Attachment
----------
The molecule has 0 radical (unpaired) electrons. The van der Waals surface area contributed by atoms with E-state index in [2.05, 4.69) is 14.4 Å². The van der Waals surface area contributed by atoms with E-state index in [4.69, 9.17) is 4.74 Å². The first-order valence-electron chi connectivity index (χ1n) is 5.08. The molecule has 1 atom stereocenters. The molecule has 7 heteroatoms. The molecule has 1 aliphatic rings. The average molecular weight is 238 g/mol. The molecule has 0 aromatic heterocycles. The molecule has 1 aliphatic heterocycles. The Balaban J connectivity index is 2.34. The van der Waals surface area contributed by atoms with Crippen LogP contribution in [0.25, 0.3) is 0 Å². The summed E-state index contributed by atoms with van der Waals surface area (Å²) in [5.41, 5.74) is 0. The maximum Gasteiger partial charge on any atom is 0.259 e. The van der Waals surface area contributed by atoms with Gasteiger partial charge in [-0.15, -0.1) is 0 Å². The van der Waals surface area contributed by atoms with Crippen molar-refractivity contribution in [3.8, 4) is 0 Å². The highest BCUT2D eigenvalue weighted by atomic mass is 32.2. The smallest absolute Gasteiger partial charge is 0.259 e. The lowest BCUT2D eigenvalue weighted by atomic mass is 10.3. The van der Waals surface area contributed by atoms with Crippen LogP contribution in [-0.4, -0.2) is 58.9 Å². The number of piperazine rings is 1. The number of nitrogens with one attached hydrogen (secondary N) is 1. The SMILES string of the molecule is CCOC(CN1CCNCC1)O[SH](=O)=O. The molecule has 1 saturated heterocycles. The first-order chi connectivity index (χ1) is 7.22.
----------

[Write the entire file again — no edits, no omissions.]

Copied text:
The molecule has 0 radical (unpaired) electrons. The van der Waals surface area contributed by atoms with E-state index in [2.05, 4.69) is 14.4 Å². The van der Waals surface area contributed by atoms with E-state index in [4.69, 9.17) is 4.74 Å². The first-order valence-electron chi connectivity index (χ1n) is 5.08. The molecule has 1 atom stereocenters. The molecule has 7 heteroatoms. The molecule has 1 aliphatic rings. The average molecular weight is 238 g/mol. The molecule has 0 aromatic heterocycles. The molecule has 1 aliphatic heterocycles. The Balaban J connectivity index is 2.34. The van der Waals surface area contributed by atoms with Crippen LogP contribution in [0.25, 0.3) is 0 Å². The summed E-state index contributed by atoms with van der Waals surface area (Å²) in [5.41, 5.74) is 0. The maximum Gasteiger partial charge on any atom is 0.259 e. The van der Waals surface area contributed by atoms with Gasteiger partial charge in [-0.15, -0.1) is 0 Å². The van der Waals surface area contributed by atoms with Crippen molar-refractivity contribution in [3.8, 4) is 0 Å². The highest BCUT2D eigenvalue weighted by atomic mass is 32.2. The smallest absolute Gasteiger partial charge is 0.259 e. The lowest BCUT2D eigenvalue weighted by atomic mass is 10.3. The van der Waals surface area contributed by atoms with Crippen LogP contribution in [-0.4, -0.2) is 58.9 Å². The number of piperazine rings is 1. The number of nitrogens with one attached hydrogen (secondary N) is 1. The SMILES string of the molecule is CCOC(CN1CCNCC1)O[SH](=O)=O. The molecule has 1 saturated heterocycles. The first-order chi connectivity index (χ1) is 7.22.